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  • At FLEUR, Chanel executive Barbara Cirkva's garden furnishings shop, the stock runs from antique benches to tool and candles.

    "I feel very much like Alice," says Barbara Cirkva-Schumacher of her double life as an executive at Chanel and the co-owner of FLEUR, the garden store that she and her husband, John Schumacher, own, "but my Wonderland is more like falling down the rabbit hole than going through the looking glass."

    "Robust" best describes the inventory of garden antiques and decorative accessories at the Mount Kisco, New York, shop, which recently moved to larger quarters. Despite its name, FLEUR does not sell flowers, but on any given Saturday you can find the garage doors flung open as Schumacher supervises the unloading of fountains, lions, and lamps. Cirkva-Schumacher sees the new two-story space as a stage on which she can continuously change the sets. She has painted the second-floor rooms in her signature cream and celadon, and created vignettes that illustrate how the pieces could be used inside or out.

    "I love that John can be so bold," Cirkva-Schumacher says, "and he loves my sense of fantasy." It has been a winning formula for Fleur. Stone animals, garden benches, and Diptyque candles fill the entry, and tools from Le Prince Jardinier in Paris are tucked around the corner. After passing through an archway, you'll notice that the scale suddenly shifts in a way familiar to Alice - the space is filled with overscaled cast-stone tables, benches, architectural artifacts, and garden ornaments. Upstairs the scale shifts again, to intimate settings in two rooms, with tangles of chandeliers suspended from the ceilings.

    Barbara Cirkva and John Schumacher"I find my time in the store refreshing," Cirkva Schumacher says. "It's like working in the garden. It's time on my own providing a way to sort things out, to cut through the clutter to find solutions, almost better than at my desk at Chanel."

    She remembers gardening as a child in the Midwest, planting vegetable and flower seeds in straight rows. Her passion for plants was rekindled when she bought an apartment with a terrace. She took the plunge into major-league gardening shortly after she and Schumacher, a former executive at I. Magnin, BonwitTeller, and Lord & Taylor, bought a weekend home on 50 acres in Westchester. Laying out the garden beds came easily, but finding the perfect accents was an unexpected challenge. Cirkva-Schumacher's response was to persuade her husband to open a store. "Retail is the solution for everything," she says. "Everyone is either a frustrated buyer or shopper." She admits to "always being out for the hunt," and on her regular trips to Paris for the couture shows, in Tokyo to visit the new Chanel shop, and even on safari in East Africa, she turns her discerning eye to unique objects for FLEUR.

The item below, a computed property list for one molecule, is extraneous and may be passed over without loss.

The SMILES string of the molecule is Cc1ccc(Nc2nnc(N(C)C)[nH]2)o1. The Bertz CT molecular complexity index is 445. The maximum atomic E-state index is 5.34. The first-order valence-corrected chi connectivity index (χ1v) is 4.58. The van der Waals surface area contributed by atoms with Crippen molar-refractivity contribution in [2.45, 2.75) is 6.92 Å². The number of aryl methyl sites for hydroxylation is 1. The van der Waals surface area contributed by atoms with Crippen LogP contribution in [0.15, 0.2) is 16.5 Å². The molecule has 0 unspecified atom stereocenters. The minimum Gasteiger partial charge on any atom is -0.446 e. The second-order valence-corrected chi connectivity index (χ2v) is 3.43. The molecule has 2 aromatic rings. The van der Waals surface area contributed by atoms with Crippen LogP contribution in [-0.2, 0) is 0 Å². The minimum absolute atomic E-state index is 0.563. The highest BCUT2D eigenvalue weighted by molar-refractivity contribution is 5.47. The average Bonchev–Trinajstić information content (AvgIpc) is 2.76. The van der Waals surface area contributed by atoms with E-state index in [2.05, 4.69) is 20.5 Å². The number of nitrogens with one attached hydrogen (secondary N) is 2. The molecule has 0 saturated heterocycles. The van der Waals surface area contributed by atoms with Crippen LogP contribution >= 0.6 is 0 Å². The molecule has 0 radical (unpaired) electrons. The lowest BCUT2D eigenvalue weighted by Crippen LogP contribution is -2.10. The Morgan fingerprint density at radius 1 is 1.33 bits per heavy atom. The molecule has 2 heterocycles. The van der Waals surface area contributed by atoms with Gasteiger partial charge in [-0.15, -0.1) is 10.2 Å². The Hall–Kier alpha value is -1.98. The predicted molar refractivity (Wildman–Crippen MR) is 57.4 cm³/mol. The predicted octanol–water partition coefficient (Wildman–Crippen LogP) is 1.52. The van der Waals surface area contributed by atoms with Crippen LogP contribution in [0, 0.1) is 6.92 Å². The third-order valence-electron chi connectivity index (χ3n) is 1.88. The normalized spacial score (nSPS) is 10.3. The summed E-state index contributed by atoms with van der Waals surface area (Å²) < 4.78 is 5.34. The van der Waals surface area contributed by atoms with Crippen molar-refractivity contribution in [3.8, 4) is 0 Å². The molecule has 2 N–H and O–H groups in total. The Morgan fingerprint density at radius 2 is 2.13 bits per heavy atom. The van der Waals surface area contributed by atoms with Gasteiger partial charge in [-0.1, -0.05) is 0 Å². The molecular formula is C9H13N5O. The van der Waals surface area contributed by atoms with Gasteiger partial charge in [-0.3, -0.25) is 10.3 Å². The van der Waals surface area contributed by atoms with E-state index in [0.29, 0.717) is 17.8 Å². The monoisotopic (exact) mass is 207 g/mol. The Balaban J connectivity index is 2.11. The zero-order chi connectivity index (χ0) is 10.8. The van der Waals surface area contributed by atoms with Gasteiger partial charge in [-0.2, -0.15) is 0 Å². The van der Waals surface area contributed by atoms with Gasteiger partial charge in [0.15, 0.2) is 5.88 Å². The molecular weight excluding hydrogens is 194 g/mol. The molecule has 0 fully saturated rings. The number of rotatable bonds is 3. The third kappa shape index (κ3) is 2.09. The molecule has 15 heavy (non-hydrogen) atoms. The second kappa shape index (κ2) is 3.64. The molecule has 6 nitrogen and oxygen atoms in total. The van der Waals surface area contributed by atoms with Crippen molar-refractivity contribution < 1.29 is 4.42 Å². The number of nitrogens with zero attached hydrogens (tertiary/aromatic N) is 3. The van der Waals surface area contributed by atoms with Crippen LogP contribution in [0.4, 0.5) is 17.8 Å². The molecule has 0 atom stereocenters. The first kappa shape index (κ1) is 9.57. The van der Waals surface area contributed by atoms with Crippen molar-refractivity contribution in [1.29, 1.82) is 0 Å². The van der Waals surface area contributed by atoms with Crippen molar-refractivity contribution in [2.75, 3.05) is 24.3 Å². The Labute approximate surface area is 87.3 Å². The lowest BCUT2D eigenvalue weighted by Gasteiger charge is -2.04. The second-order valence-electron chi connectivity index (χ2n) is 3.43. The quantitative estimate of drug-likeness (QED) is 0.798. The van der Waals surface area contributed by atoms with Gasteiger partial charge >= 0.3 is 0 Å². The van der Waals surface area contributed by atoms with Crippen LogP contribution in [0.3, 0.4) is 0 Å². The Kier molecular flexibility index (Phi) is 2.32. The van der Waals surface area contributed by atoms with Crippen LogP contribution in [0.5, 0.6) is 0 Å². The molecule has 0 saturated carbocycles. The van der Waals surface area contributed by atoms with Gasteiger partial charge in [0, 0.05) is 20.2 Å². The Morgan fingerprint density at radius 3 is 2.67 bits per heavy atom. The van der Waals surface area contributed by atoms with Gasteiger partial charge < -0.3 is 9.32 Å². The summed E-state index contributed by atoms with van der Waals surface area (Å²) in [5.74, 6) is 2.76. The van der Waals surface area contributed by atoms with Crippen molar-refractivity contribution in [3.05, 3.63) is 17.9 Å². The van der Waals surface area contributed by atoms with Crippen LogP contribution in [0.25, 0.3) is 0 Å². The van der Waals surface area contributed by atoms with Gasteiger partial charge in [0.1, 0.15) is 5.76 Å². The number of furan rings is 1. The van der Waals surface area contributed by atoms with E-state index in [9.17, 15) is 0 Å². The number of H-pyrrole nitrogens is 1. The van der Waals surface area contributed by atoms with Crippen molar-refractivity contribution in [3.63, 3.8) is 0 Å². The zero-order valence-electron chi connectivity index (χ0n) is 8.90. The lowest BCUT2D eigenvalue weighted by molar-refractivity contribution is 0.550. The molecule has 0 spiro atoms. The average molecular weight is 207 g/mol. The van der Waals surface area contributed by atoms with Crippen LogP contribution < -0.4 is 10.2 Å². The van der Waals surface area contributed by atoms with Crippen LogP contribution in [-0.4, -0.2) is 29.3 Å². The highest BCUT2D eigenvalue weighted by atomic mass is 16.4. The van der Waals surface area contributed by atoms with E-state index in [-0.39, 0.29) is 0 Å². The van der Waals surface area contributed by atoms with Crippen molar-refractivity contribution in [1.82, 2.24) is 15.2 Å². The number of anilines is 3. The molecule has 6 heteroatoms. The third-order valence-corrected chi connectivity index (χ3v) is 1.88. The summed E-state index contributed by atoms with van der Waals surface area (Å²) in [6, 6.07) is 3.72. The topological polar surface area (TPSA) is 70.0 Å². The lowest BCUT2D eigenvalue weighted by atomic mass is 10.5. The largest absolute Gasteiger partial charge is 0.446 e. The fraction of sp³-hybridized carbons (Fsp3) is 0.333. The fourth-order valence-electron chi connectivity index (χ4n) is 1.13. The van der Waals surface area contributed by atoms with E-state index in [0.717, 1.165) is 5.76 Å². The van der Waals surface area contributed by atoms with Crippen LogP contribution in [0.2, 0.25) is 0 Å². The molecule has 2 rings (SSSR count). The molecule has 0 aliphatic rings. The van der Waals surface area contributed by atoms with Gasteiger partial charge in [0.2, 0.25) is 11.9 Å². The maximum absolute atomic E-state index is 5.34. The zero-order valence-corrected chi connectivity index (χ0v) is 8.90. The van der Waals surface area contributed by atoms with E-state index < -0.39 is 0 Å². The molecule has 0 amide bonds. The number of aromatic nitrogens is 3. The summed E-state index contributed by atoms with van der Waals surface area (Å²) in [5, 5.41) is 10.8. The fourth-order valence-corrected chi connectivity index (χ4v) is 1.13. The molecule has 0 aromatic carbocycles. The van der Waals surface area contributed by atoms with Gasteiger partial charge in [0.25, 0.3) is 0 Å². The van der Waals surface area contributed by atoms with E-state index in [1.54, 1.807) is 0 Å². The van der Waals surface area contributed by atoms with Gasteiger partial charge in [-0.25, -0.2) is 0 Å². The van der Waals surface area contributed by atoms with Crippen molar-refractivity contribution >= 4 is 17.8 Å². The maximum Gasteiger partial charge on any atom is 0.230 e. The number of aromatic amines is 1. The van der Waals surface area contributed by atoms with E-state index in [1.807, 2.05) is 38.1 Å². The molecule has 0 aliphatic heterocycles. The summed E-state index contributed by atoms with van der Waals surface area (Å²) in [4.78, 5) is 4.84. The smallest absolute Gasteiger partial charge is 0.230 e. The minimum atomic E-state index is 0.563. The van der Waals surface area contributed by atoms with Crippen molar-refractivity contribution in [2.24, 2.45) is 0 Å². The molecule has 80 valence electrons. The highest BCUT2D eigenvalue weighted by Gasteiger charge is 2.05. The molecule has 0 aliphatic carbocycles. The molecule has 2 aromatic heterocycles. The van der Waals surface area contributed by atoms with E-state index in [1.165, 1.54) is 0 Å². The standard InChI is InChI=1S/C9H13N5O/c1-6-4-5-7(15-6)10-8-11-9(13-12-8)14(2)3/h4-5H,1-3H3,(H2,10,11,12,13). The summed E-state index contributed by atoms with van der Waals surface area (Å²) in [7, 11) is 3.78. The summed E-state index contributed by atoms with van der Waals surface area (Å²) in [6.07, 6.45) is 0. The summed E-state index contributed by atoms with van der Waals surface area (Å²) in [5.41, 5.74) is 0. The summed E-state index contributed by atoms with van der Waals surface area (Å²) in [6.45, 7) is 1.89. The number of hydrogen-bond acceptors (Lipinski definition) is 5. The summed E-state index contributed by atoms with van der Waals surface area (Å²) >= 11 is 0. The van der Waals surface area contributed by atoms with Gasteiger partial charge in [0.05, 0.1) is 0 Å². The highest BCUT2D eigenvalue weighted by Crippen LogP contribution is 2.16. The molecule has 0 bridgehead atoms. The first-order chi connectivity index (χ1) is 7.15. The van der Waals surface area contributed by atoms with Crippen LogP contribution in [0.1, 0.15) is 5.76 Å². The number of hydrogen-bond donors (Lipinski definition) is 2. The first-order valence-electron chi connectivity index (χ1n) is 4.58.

Schumacher says they have become "pickers." Objects they choose don't have to be specifically for the garden but simply stylish, such as the pastry table with a marble top that they found outside Versailles. The antiques fairs in Montpelier and Avignon are Schumacher's favorite sources, and he usually goes alone. "Barbara trusts my taste," he says.

    With two immensely influential minds from the retail world joining forces, FLEUR seemed bound to succeed. "But I was surprised, delighted, and nervous by its immediate success," CirkvaSchumacher says. "It was a validation."

    In an era of constant redefinition, the couple are already redefining their shop, adding modernism to their repertoire with such finds as a pair of 1940s Jansen lamps and creating a garden for pieces that are too large to fit through the shop's garage doors. What's more, flowers may indeed be on the horizon: Cirkva-Schumacher and her husband are thinking that a greenhouse might just be the perfect project for FLEUR's fifth anniversary in 2007.

    Text by Charlotte M Frieze
    Photos by James Merrell


    On the Go with Barbara Cirkva

    This charismatic fashion executive loves couture, interior and garden design and her whirl of community commitments.

    It can get pretty hectic in Karl Lagerfeld's studio in the days before a major Chanel show in Paris. But if things aren't too crazy, that stylish woman with the straight blond hair and calm smile, quietly watching the master fit his models, would be Barbara Cirkva, the New York-based executive vice president of fashion for Chanel. For her, it's a particularly delicious moment in a busy week.

    Given that her executive beat includes overseeing U.S. wholesale and retail -covering Chanel's ready-to-wear, accessories, shoes, watches and fine jewelry - and that she serves on several Chanel global committees as well, Cirkva not only flies to Paris six to eight times a year, she's also likely to be off to California, Tokyo (there's a new Chanel shop on the Ginza) or even Guam.